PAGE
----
Cancer Epidemiology in American Romanies

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Arani, Naszrin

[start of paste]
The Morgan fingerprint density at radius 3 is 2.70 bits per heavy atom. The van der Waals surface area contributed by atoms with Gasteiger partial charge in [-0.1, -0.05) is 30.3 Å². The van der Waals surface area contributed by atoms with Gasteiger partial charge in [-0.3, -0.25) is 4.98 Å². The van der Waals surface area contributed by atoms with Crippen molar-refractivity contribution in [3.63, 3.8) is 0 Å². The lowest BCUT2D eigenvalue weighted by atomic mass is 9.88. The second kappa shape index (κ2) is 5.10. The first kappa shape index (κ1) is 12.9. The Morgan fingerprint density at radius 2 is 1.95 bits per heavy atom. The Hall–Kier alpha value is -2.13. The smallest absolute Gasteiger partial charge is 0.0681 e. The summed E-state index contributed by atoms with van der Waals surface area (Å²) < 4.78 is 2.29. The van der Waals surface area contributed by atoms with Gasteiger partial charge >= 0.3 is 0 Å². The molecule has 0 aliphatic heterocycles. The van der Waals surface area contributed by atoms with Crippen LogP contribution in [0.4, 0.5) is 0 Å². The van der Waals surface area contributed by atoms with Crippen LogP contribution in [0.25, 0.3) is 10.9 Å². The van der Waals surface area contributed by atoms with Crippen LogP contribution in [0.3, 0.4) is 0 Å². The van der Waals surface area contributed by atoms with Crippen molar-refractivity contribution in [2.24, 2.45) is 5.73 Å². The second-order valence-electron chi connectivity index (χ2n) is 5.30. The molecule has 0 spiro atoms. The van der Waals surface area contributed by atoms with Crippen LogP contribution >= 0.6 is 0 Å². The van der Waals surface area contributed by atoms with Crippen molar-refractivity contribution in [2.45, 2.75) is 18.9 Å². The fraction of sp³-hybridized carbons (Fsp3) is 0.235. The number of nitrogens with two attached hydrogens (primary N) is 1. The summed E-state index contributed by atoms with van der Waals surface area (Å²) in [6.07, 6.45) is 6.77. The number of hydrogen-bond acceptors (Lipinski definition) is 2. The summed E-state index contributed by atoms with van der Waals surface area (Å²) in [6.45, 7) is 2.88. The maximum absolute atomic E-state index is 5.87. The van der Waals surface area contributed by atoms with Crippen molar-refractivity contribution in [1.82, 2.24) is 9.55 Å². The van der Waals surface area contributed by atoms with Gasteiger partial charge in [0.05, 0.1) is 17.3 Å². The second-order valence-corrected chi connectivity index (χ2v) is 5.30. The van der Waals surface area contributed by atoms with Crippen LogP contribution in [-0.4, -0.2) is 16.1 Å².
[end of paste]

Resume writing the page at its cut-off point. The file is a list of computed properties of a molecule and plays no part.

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Romanies are one of history’s most misunderstood ethnic populations. Since medieval times, they have faced slavery, forced assimilation, sterilization, genocide, and other forms of ethnic cleansing. Their cultural and historical persecution has led to adverse health outcomes. Studies on health inequality among Romanies have been conducted in the past, as well as fragmented research on their genetic predisposition to disease; however, there is a gap in available information regarding precancerous health risks, especially at the upstream, social end of the spectrum. Thus, their oppression is largely unacknowledged. This holds true in the United States where their numbers are far smaller than the majority who live in Eastern Europe. Ignorance of their history and culture breeds stigma, erecting a barrier to positive health outcomes for Romani-Americans. The primary objective of this study is to analyze the biological, cultural, and socioeconomic factors leading to cancer and other chronic disease in Romani-Americans through a review of the existing literature. I point out the most prominent causes of chronic disease as a proxy to cancer in Romani-Americans; I also hope to draw attention to the lack of research in the field and inspire others to pursue such research.


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